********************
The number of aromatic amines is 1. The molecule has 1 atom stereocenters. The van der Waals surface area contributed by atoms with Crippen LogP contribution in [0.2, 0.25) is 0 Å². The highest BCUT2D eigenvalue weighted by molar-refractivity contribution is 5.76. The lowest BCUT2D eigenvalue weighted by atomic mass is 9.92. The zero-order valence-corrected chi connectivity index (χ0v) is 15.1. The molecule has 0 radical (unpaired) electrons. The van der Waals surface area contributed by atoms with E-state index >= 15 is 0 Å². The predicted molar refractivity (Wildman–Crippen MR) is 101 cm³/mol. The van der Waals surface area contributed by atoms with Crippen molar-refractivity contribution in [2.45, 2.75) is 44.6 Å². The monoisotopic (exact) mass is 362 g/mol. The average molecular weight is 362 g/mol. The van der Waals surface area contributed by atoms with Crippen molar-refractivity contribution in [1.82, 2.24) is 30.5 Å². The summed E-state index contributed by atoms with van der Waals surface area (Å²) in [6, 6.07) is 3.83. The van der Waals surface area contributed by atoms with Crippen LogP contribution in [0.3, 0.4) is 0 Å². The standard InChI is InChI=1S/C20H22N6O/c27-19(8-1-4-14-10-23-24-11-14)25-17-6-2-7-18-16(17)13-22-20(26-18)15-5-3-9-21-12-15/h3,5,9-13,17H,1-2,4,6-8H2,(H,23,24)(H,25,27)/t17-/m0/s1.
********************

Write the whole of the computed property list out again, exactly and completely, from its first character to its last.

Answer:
The number of aromatic amines is 1. The molecule has 1 atom stereocenters. The van der Waals surface area contributed by atoms with Crippen LogP contribution in [0.2, 0.25) is 0 Å². The highest BCUT2D eigenvalue weighted by molar-refractivity contribution is 5.76. The lowest BCUT2D eigenvalue weighted by atomic mass is 9.92. The zero-order valence-corrected chi connectivity index (χ0v) is 15.1. The molecule has 0 radical (unpaired) electrons. The van der Waals surface area contributed by atoms with E-state index >= 15 is 0 Å². The predicted molar refractivity (Wildman–Crippen MR) is 101 cm³/mol. The van der Waals surface area contributed by atoms with Crippen molar-refractivity contribution in [2.45, 2.75) is 44.6 Å². The monoisotopic (exact) mass is 362 g/mol. The average molecular weight is 362 g/mol. The van der Waals surface area contributed by atoms with Crippen molar-refractivity contribution in [1.82, 2.24) is 30.5 Å². The summed E-state index contributed by atoms with van der Waals surface area (Å²) in [6, 6.07) is 3.83. The van der Waals surface area contributed by atoms with Crippen LogP contribution in [0.3, 0.4) is 0 Å². The standard InChI is InChI=1S/C20H22N6O/c27-19(8-1-4-14-10-23-24-11-14)25-17-6-2-7-18-16(17)13-22-20(26-18)15-5-3-9-21-12-15/h3,5,9-13,17H,1-2,4,6-8H2,(H,23,24)(H,25,27)/t17-/m0/s1.